Average Depth: 10 ft. 
Max Depth: 15 ft. 

The Urca De Lima / Santísima Trinidad is a wooden-hulled sailing ship that was part of a Spanish plate flota (fleet) sunk by a hurricane off the east coast of Florida in 1715. A flat-bottomed and round-bellied ship, the vessel was ideal for transporting goods across the Atlantic because of its large cargo capacity.

The 11 vessels of the merchant convoy were traveling from Havana, Cuba, to Spain loaded with products from Mexico and Manila, including vanilla, chocolate and incense. While there was no royal treasure on the boat, the Urca De Lima did contain private chests of silver. After it was grounded by the storm, the Urca De Lima was one of the first vessels to be salvaged by the Spanish, who subsequently burned the hull down to the waterline to hide its location from English freebooters. The Urca De Lima was rediscovered in 1928. For the next half century the wreck was heavily salvaged. In the 1980s, the state of Florida stopped issuing salvage permits on the Urca De Lima and opened the wreck to the public as the state’s first Underwater Archaeological Preserve.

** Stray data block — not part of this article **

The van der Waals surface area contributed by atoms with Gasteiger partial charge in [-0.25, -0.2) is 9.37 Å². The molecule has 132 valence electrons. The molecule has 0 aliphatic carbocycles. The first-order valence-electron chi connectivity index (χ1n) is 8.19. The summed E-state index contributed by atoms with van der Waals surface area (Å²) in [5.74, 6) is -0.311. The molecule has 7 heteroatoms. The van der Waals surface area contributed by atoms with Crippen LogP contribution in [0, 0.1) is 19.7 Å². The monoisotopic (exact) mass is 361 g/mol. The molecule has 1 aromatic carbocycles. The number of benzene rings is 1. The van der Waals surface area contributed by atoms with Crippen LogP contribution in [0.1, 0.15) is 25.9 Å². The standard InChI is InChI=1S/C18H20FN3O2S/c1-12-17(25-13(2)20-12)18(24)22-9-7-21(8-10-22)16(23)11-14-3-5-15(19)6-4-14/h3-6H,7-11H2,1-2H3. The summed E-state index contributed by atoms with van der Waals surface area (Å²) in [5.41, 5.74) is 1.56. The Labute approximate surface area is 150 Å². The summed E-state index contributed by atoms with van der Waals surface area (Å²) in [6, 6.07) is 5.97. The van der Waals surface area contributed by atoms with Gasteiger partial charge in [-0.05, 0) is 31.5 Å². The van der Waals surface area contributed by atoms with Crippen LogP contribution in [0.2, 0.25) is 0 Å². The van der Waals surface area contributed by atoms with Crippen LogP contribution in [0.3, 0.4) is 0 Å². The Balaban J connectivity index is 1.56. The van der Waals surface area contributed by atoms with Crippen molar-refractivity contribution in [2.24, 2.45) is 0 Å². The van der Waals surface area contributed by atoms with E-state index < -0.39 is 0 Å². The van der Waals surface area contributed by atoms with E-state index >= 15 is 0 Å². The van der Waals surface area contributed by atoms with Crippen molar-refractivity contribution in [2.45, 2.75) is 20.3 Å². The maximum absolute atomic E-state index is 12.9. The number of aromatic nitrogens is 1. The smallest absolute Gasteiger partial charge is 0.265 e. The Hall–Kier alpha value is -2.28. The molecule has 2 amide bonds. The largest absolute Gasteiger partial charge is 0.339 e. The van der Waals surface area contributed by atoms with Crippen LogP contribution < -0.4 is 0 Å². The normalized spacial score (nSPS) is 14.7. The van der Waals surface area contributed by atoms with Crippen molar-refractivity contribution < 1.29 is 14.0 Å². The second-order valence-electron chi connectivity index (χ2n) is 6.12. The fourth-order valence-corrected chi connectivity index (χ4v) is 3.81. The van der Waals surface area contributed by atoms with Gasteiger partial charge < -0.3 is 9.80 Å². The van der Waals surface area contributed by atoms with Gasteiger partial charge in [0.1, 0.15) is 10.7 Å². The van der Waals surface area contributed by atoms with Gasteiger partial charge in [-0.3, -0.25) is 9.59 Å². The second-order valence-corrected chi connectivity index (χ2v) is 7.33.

Today, the wreck is marked by an anchor bouy about 1400 feet off the beach at a 45 deg NE angle from the end of the path to the ocean at Bauman. It’s in 10 to 15 feet of water. A plaque commemorating the disaster is found on the mooring anchor. Ballast stones are scattered all around and many tropicals make their home here. If you look closely, you can make out the grain of the wood timbers and planks in the bottom.

Five replica cannons have been placed near the wreck to enhance the area. The best time to visit is during summer months when seas are calm and visibility peaks at 50 feet. Typically, there is no current and waters generally average in the 80Fs.

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